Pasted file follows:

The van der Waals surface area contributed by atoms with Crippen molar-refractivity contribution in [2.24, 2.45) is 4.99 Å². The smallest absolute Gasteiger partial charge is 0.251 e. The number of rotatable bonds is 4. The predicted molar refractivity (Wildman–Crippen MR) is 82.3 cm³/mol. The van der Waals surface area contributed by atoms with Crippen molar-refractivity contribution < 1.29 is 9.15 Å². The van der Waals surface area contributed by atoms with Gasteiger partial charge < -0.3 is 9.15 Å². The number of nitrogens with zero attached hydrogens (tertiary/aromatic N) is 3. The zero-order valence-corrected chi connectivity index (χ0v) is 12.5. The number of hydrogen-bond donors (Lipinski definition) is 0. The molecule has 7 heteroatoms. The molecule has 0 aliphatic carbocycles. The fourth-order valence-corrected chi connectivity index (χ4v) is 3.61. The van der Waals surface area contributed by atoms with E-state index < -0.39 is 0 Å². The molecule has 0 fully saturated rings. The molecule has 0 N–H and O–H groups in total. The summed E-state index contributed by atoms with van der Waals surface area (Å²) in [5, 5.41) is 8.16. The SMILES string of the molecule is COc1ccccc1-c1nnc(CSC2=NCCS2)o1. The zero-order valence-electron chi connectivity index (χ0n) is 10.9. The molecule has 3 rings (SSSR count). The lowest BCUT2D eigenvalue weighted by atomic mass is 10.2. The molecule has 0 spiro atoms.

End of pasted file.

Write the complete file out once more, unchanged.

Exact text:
The van der Waals surface area contributed by atoms with Crippen molar-refractivity contribution in [2.24, 2.45) is 4.99 Å². The smallest absolute Gasteiger partial charge is 0.251 e. The number of rotatable bonds is 4. The predicted molar refractivity (Wildman–Crippen MR) is 82.3 cm³/mol. The van der Waals surface area contributed by atoms with Crippen molar-refractivity contribution < 1.29 is 9.15 Å². The van der Waals surface area contributed by atoms with Gasteiger partial charge < -0.3 is 9.15 Å². The number of nitrogens with zero attached hydrogens (tertiary/aromatic N) is 3. The zero-order valence-corrected chi connectivity index (χ0v) is 12.5. The number of hydrogen-bond donors (Lipinski definition) is 0. The molecule has 7 heteroatoms. The molecule has 0 aliphatic carbocycles. The fourth-order valence-corrected chi connectivity index (χ4v) is 3.61. The van der Waals surface area contributed by atoms with E-state index < -0.39 is 0 Å². The molecule has 0 fully saturated rings. The molecule has 0 N–H and O–H groups in total. The summed E-state index contributed by atoms with van der Waals surface area (Å²) in [5, 5.41) is 8.16. The SMILES string of the molecule is COc1ccccc1-c1nnc(CSC2=NCCS2)o1. The zero-order valence-electron chi connectivity index (χ0n) is 10.9. The molecule has 3 rings (SSSR count). The lowest BCUT2D eigenvalue weighted by atomic mass is 10.2. The molecule has 0 spiro atoms.